Last week, almost nothing I wrote was verifiable. With the entire column taken up by rebuked theories, in retrospect I probably could have skipped that one. In the meantime, I’ll get to information that is known to be fact, so you’re not wasting learning about things that might be, or probably are, inaccurate.
We have a German to thank for the first legitimate design of something even remotely bike-like. In 1817, as a civil servant to a Grand Duke, Karl von Drais designed something very similar to running bikes used by children today. Drais called it a Laufmaschine, which is German for “running machine.” But reporters decided to play on the inventor’s name and referred to it as a Draisine in the English press, and the Draisienne in the French press. By 1818, Drais patented his design and had commercial success with his “two-wheeled, steerable, human-propelled machine,” which was now called a velocipede, for reasons I was unable to find. Others called it a hobby-horse or a dandy-horse. Perhaps they meant those nicknames as compliments, though I find that hard to believe.
If you’ll allow it, a slight detour is necessary to explain why this invention even occurred. The proverb goes “Necessity is the mother of invention,” and a top researcher on this subject, Hans-Erhard Lessing, thinks that the invention and interest in the velocipede was caused by a volcano.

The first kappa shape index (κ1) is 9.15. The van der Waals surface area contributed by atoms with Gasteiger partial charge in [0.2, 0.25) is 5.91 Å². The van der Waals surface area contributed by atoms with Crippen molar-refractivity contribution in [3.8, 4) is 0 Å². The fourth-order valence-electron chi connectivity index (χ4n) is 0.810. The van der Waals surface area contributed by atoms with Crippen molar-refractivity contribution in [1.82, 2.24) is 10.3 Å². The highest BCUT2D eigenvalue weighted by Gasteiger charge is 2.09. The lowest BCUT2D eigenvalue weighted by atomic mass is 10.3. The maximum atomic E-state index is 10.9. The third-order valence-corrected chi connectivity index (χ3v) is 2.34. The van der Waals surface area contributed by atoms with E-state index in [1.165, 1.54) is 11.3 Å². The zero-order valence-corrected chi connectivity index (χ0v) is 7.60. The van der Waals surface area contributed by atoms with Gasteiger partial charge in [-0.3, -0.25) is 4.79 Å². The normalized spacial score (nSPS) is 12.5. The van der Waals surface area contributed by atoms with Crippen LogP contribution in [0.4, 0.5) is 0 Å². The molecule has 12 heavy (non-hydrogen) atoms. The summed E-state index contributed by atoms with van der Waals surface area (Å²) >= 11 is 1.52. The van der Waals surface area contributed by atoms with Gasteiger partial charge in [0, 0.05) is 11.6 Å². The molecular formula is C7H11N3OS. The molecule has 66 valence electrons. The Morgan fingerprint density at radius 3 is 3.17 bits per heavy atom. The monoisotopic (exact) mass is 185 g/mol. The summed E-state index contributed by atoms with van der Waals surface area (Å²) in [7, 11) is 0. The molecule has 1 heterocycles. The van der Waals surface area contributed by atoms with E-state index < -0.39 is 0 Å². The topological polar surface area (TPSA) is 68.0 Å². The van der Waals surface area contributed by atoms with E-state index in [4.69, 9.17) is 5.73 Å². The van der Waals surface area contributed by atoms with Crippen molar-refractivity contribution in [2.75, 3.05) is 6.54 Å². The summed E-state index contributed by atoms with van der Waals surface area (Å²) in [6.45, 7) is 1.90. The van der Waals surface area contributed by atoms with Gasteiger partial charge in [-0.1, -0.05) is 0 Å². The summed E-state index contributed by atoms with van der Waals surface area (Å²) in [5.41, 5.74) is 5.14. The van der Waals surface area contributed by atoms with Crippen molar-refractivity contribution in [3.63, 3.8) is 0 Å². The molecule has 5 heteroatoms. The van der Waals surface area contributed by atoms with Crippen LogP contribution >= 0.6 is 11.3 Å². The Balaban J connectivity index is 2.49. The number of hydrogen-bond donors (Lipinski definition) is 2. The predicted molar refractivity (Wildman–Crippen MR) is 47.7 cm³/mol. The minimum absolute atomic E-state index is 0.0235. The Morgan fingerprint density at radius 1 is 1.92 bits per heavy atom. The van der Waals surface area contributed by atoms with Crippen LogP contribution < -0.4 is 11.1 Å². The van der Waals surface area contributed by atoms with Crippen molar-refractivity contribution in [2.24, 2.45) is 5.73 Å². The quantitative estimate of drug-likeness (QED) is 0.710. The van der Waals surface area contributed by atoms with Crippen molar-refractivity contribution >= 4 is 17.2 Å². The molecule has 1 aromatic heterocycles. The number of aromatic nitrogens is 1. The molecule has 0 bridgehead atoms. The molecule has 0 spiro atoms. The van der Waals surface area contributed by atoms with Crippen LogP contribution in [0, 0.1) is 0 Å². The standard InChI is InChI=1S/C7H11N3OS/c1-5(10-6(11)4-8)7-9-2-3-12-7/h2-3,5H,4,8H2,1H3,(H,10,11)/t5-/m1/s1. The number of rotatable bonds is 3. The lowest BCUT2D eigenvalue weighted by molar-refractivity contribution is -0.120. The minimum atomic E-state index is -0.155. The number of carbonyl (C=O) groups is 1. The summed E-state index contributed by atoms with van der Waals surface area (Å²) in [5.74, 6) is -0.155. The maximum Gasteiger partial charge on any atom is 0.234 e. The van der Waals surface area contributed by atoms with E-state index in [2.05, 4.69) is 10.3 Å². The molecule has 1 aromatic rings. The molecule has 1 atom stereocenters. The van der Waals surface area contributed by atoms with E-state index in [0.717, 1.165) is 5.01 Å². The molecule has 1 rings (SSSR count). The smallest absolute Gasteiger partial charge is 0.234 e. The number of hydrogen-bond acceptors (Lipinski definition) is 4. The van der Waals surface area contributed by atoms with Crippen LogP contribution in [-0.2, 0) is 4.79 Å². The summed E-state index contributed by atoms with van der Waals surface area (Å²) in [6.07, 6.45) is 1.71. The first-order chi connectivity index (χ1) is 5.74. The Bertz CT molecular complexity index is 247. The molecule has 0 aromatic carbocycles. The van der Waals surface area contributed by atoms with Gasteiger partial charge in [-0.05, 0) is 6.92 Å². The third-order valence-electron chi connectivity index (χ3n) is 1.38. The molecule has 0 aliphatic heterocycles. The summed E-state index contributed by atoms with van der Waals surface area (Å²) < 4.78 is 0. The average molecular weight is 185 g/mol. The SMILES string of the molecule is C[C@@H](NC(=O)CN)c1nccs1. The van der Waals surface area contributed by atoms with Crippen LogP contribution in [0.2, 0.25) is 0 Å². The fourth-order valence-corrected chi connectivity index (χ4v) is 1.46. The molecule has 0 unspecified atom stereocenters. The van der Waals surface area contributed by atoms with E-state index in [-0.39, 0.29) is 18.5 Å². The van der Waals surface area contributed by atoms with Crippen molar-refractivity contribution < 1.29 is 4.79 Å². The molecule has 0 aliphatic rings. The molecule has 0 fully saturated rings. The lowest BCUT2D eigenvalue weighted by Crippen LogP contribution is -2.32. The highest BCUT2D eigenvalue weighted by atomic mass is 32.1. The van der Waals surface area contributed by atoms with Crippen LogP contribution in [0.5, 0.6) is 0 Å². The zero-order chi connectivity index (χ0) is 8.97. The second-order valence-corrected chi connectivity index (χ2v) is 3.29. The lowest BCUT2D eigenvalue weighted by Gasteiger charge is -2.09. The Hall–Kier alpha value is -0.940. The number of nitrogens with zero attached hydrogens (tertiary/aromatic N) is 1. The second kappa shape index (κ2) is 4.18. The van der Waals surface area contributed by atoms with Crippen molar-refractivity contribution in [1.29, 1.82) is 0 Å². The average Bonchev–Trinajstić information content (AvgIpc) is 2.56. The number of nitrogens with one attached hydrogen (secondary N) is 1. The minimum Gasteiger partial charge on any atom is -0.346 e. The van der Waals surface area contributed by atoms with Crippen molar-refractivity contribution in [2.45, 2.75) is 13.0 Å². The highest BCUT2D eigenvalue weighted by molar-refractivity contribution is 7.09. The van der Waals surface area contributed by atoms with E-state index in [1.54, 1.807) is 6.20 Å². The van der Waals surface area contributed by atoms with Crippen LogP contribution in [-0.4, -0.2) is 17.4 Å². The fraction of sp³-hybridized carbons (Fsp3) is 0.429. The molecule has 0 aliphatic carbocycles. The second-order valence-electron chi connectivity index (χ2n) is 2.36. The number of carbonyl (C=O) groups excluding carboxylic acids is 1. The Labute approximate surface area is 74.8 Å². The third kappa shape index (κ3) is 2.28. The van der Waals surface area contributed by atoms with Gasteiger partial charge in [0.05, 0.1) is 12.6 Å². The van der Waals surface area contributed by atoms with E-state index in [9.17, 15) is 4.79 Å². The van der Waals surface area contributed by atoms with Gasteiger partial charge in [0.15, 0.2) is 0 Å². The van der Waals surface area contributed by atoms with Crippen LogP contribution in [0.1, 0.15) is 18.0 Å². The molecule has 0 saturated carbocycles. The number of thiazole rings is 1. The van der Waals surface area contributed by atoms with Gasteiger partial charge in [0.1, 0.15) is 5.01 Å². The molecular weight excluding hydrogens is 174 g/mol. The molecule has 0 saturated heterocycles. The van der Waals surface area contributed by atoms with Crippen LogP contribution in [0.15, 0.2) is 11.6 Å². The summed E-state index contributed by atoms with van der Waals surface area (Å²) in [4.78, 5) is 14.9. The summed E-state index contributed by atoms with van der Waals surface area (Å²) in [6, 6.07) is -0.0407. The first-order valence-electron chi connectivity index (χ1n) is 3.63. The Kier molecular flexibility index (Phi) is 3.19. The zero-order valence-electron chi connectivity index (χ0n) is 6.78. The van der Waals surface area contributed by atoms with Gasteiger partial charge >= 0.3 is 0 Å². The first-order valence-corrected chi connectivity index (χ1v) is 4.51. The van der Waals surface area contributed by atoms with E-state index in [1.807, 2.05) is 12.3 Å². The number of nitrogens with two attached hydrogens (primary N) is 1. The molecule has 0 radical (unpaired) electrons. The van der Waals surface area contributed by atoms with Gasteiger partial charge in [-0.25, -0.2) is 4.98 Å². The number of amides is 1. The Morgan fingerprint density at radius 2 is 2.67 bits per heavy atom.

Mt. Tambora is an active stratovolcano (a volcano which is built up like a cone from layers of ash, lava, and other debris that the volcano coughs up) located in Indonesia. On April 10th, 1815, it erupted with a ferocity unparalleled in recorded history. The blast was heard more than 1,200 miles away and it killed an estimated 71,000 people. The volume of its ejecta (stuff that the volcano spewed out) is thought to have been around 38 cubic miles (30 to 80 times that of the 1980 Mt. Saint Helens eruption), with much of that blowing high enough into the stratosphere to cause climate abnormalities over much of the planet, especially in North America and Europe. Because of this, 1816 for the Northern Hemisphere became known as the “Year without summer,” as crops and livestock died due to the harsh weather, leading to the worst famine of the 19th century.
So it’s safe to assume that Karl von Drais was there to witness the starvation of many horses and realized an alternative means of transport was necessary. Preferably something that didn’t need to eat so much.
Drais took the first ride on his Draisine (later the velocipede) on June 12, 1817. Running along with his feet, Drais was able to push the almost 50 pounds of wood and iron-shod wheels eight miles in less than an hour. Because of its practicality, as well as entertaining challenge of balance, several thousand were built and used, mostly in North American and Western Europe. An increasing number of accidents made city authorities wary, however, and in some areas velocipedes were banned for safety reasons. But in 1866, there were still enough on the streets of Paris for Bin Chun, a Chinese visitor, to note the foot-pushed vehicles.
Others copied Drais’ model and tried to improve upon it. Most notably was Denis Johnson who changed the shape of the frame to a more serpentine pattern. But it was Drais who designed something that could be built on, like the front-wheel hub, which a French metalworker added rotary cranks and pedals to in 1863—making the initial design into something much closer to what we would recognize as a bicycle today.